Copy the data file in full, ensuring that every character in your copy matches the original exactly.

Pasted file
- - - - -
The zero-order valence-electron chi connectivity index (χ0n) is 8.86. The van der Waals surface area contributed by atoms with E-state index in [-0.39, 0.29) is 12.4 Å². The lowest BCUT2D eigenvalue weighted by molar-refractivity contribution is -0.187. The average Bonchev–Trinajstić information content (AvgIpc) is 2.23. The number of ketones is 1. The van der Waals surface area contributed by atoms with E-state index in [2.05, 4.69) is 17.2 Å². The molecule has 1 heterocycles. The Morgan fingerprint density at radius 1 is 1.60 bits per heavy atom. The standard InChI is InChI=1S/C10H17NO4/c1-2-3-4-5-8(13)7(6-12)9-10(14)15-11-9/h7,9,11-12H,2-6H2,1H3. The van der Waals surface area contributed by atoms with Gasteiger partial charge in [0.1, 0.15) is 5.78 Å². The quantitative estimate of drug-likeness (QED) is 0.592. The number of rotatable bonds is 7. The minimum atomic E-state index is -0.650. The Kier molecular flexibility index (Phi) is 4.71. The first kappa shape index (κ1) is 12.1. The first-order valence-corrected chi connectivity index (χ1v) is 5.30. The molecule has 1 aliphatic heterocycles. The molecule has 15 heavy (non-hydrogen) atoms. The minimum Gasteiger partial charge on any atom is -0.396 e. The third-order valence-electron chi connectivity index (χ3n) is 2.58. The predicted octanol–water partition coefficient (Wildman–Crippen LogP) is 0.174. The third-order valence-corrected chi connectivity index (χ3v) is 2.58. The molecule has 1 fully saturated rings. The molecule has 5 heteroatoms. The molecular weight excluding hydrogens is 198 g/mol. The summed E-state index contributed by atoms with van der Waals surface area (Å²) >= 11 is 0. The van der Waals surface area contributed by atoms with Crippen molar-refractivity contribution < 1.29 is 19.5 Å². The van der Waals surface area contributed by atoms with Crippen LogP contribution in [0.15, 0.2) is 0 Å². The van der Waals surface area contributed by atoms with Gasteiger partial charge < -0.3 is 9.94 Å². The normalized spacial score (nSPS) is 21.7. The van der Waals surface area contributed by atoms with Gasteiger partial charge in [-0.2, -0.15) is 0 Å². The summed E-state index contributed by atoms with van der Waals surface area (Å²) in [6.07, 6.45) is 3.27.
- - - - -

The zero-order valence-electron chi connectivity index (χ0n) is 8.86. The van der Waals surface area contributed by atoms with E-state index in [-0.39, 0.29) is 12.4 Å². The lowest BCUT2D eigenvalue weighted by molar-refractivity contribution is -0.187. The average Bonchev–Trinajstić information content (AvgIpc) is 2.23. The number of ketones is 1. The van der Waals surface area contributed by atoms with E-state index in [2.05, 4.69) is 17.2 Å². The molecule has 1 heterocycles. The Morgan fingerprint density at radius 1 is 1.60 bits per heavy atom. The standard InChI is InChI=1S/C10H17NO4/c1-2-3-4-5-8(13)7(6-12)9-10(14)15-11-9/h7,9,11-12H,2-6H2,1H3. The van der Waals surface area contributed by atoms with Gasteiger partial charge in [0.1, 0.15) is 5.78 Å². The quantitative estimate of drug-likeness (QED) is 0.592. The number of rotatable bonds is 7. The minimum atomic E-state index is -0.650. The Kier molecular flexibility index (Phi) is 4.71. The first kappa shape index (κ1) is 12.1. The first-order valence-corrected chi connectivity index (χ1v) is 5.30. The molecule has 1 aliphatic heterocycles. The molecule has 15 heavy (non-hydrogen) atoms. The minimum Gasteiger partial charge on any atom is -0.396 e. The third-order valence-electron chi connectivity index (χ3n) is 2.58. The predicted octanol–water partition coefficient (Wildman–Crippen LogP) is 0.174. The third-order valence-corrected chi connectivity index (χ3v) is 2.58. The molecule has 1 fully saturated rings. The molecule has 5 heteroatoms. The molecular weight excluding hydrogens is 198 g/mol. The summed E-state index contributed by atoms with van der Waals surface area (Å²) >= 11 is 0. The van der Waals surface area contributed by atoms with Crippen molar-refractivity contribution < 1.29 is 19.5 Å². The van der Waals surface area contributed by atoms with Crippen LogP contribution in [0.15, 0.2) is 0 Å². The van der Waals surface area contributed by atoms with Gasteiger partial charge < -0.3 is 9.94 Å². The normalized spacial score (nSPS) is 21.7. The van der Waals surface area contributed by atoms with Gasteiger partial charge in [-0.2, -0.15) is 0 Å². The summed E-state index contributed by atoms with van der Waals surface area (Å²) in [6.07, 6.45) is 3.27.